Shell has filed a criminal complaint with Dutch authorities against a former employee, Peter Robinson over the sale of a Nigerian onshore oilfield Oil Mining Lease (OML) 42 in 2011.
According to a Reuters article, the “wrongdoing” was discovered following an internal investigation by Shell. Mr Robinson is suspected of taking kickbacks on the deal to sell Shell’s stake to Neconde Energy.
About OML 42
OML 42 commenced initial production in 1969 at the Egwa field with a peak gross production rate of about 250,000 boepd in 1974. Over the last 20 years normalised production has been 100-150,000 boepd. Production is primarily oil. The block however was shut in 2006 due to security issues in the area. In February 2011, Batan and Ajuju fields were rehabilitated and re-opened by Shell (SPDC) before the divestment of 45% of its interest to Neconde, while the 55% interest belonging to the Nigerian National Petroleum Corporation, NNPC, was assigned to NPDC, its E&P subsidiary. Effective December 2011, Neconde acquired 45% of the block, and in February 2012, the NPDC was named the Operator by the Federal Government of Nigeria. Source: Neconde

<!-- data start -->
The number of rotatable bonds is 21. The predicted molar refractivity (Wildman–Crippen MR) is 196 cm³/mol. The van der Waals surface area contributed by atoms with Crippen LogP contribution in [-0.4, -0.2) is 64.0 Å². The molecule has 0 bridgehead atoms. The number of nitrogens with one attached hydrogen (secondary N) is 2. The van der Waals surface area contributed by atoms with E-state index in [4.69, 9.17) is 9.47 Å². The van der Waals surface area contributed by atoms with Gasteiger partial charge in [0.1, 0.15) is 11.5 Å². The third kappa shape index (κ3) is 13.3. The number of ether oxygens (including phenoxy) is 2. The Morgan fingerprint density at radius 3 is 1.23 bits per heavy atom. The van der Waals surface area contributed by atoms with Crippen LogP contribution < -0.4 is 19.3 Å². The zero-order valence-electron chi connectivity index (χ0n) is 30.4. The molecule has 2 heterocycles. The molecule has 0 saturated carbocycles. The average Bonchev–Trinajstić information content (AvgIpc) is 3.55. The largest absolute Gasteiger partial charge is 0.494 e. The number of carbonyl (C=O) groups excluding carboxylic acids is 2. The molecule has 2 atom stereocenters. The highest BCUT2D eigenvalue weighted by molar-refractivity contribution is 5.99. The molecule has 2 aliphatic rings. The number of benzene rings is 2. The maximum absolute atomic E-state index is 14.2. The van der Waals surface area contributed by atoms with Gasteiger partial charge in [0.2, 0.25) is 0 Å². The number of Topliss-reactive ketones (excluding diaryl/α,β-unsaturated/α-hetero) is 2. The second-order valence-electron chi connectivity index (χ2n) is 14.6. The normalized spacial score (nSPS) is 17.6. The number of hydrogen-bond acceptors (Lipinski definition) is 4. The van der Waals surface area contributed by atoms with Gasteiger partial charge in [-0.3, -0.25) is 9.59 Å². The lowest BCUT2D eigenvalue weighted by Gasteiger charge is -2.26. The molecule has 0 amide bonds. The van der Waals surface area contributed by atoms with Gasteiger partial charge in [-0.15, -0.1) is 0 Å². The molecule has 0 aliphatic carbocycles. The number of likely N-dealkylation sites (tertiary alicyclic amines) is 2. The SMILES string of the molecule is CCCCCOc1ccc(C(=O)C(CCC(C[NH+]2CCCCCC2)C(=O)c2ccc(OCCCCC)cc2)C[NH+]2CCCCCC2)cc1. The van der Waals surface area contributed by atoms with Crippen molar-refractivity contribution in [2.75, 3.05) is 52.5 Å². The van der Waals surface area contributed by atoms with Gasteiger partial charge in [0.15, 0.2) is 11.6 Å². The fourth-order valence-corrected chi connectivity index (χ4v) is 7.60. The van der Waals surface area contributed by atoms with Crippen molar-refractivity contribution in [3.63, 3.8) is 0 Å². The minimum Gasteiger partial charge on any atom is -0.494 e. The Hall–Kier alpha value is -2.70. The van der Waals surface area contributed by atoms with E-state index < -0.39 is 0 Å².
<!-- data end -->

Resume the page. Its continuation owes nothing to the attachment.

According to media reports tracked by Nairametrics, suspicions grew after Shell investigators discovered evidence of a secret Swiss Bank accounts and a company registered in Robinson’s name. Businessmen looking to secretly stash away funds obtained via criminal means are often suspected of hiding them in shell companies registered in tax havens such as Mauritius and Seychelles.
Just last December, the House of Representatives Committee on Oil and Gas vowed to issue a warrant of arrest on Managing Directors of 10 oil firms, including Neconde, if they fail to appear before the committee to account for unremitted $250 million to the Federal Government’s purse.